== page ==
Bernice Hurst
11 years 6 months ago

Sorry but none of these so-called improvements convince me that the reviews themselves are any more reliable. Not that I’m sure what would. Short of knowing each and every reviewer and how much their preferences coincide with my own, I am always loathe to rely on the word of total strangers.

Ed Dennis
Ed Dennis
11 years 6 months ago

I recently bought a video camera via the web because it was dirt cheap. I am delighted with it as I didn’t think $29 could possibly buy a movie camera, but it did. However, NO online reviews could be found on this product before I bought. This was somewhat disconcerting as I almost always find an opinion on any product before I buy it.

The efforts being made to expand and encourage product reviews is commendable. The more independent information available, the better for all involved. I especially like the idea of a verified review. This keeps the trashing of a product by competitors to a minimum. I applaud every effort to provide consumers with information on products. This is a great start.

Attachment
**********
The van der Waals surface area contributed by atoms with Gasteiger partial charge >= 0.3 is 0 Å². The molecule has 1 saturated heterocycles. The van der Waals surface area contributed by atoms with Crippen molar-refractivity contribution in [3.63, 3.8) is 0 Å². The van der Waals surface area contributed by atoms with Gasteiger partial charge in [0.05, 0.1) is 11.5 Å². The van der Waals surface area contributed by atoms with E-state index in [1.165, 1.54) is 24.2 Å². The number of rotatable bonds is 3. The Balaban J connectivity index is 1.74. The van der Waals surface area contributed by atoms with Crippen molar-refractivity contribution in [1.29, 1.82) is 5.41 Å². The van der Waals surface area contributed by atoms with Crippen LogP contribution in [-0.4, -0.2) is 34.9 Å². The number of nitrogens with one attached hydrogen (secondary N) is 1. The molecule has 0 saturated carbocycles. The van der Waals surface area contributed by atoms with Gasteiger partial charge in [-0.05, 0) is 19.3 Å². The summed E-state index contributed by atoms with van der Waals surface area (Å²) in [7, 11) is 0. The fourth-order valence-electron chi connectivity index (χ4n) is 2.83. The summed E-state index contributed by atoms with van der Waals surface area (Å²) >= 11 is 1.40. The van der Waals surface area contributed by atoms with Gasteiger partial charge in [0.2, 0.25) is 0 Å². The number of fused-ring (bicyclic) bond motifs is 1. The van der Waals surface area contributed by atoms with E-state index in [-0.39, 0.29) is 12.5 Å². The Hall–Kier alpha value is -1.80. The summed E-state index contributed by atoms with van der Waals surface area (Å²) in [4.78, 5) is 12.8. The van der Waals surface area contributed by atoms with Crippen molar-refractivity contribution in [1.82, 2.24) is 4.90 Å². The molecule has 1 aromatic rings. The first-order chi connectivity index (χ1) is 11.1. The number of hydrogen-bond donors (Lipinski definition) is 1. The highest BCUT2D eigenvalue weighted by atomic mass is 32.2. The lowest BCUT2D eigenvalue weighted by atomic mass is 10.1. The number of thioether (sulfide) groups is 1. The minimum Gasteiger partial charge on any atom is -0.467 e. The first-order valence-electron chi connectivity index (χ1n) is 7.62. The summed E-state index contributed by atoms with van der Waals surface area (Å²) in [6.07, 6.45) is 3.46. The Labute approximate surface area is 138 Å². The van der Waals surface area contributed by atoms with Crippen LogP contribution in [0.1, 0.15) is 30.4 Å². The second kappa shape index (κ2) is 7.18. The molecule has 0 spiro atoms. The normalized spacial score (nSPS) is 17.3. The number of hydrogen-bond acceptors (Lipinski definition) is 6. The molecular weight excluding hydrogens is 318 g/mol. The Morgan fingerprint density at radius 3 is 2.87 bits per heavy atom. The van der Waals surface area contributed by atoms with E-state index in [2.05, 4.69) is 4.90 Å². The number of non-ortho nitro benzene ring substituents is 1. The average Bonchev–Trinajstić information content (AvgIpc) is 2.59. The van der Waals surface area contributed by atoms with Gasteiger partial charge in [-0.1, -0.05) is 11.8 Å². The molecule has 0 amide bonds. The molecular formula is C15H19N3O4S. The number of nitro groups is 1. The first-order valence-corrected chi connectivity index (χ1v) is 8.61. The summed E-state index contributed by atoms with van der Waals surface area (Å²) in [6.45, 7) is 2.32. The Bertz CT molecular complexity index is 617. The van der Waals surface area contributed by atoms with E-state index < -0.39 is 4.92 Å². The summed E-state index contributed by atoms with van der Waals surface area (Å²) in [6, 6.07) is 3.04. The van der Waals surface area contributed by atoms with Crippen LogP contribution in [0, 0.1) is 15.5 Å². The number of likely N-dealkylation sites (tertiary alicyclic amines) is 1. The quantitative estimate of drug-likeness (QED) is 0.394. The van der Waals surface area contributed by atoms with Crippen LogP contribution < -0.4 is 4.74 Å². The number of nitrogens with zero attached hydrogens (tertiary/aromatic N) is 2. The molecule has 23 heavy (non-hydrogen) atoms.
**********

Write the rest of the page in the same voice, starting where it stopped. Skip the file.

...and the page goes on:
Shilpa Rao
11 years 6 months ago

There is no debate on the fact that pre-retailing has become a norm. Customers do research products on the net before they buy them. Often this process is time consuming and customers get more confused than informed. Retailers need to help their customers in the process of decision making. In a brick and mortar store, this has been traditionally done through visual merchandising. An online store offers more opportunities than ever to make this decision simpler.

One of the ways is through categorizing reviews. Retailers could categorize the reviews by:
a. Customer Segments like had segmented – first time parents, grandparents and so on.
b. Usage (What was the product used for/occasion it was used for).
c. Features (Feature wise opinion).
d. Services (Store pick up, after sales and so on).

Further. a summary of the review based on the “karma” of the reviewer could be provided. Karma could be based on factors like:
The reviewer has bought the product;
The reviewer is a customer’s friend on a social networking site like facebook;
The user votes for the review; and so on.